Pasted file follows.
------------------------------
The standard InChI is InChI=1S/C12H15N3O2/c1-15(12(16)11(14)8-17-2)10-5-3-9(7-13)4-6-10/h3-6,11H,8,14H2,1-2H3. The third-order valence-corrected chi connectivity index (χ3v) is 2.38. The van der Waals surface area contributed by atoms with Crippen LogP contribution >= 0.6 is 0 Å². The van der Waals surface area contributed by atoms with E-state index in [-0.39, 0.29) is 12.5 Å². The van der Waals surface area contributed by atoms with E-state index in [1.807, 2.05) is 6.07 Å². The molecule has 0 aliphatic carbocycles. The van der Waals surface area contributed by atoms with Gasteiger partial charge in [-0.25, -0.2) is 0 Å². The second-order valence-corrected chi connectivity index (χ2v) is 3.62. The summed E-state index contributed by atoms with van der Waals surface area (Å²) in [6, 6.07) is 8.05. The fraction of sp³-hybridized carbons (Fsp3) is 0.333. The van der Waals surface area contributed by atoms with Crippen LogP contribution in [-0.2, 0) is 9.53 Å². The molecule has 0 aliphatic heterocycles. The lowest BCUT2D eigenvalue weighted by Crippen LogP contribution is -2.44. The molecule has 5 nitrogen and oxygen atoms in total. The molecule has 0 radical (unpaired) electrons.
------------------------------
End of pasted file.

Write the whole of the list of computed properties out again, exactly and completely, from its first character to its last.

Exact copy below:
The standard InChI is InChI=1S/C12H15N3O2/c1-15(12(16)11(14)8-17-2)10-5-3-9(7-13)4-6-10/h3-6,11H,8,14H2,1-2H3. The third-order valence-corrected chi connectivity index (χ3v) is 2.38. The van der Waals surface area contributed by atoms with Crippen LogP contribution >= 0.6 is 0 Å². The van der Waals surface area contributed by atoms with E-state index in [-0.39, 0.29) is 12.5 Å². The van der Waals surface area contributed by atoms with E-state index in [1.807, 2.05) is 6.07 Å². The molecule has 0 aliphatic carbocycles. The van der Waals surface area contributed by atoms with Gasteiger partial charge in [-0.25, -0.2) is 0 Å². The second-order valence-corrected chi connectivity index (χ2v) is 3.62. The summed E-state index contributed by atoms with van der Waals surface area (Å²) in [6, 6.07) is 8.05. The fraction of sp³-hybridized carbons (Fsp3) is 0.333. The van der Waals surface area contributed by atoms with Crippen LogP contribution in [-0.2, 0) is 9.53 Å². The molecule has 0 aliphatic heterocycles. The lowest BCUT2D eigenvalue weighted by Crippen LogP contribution is -2.44. The molecule has 5 nitrogen and oxygen atoms in total. The molecule has 0 radical (unpaired) electrons.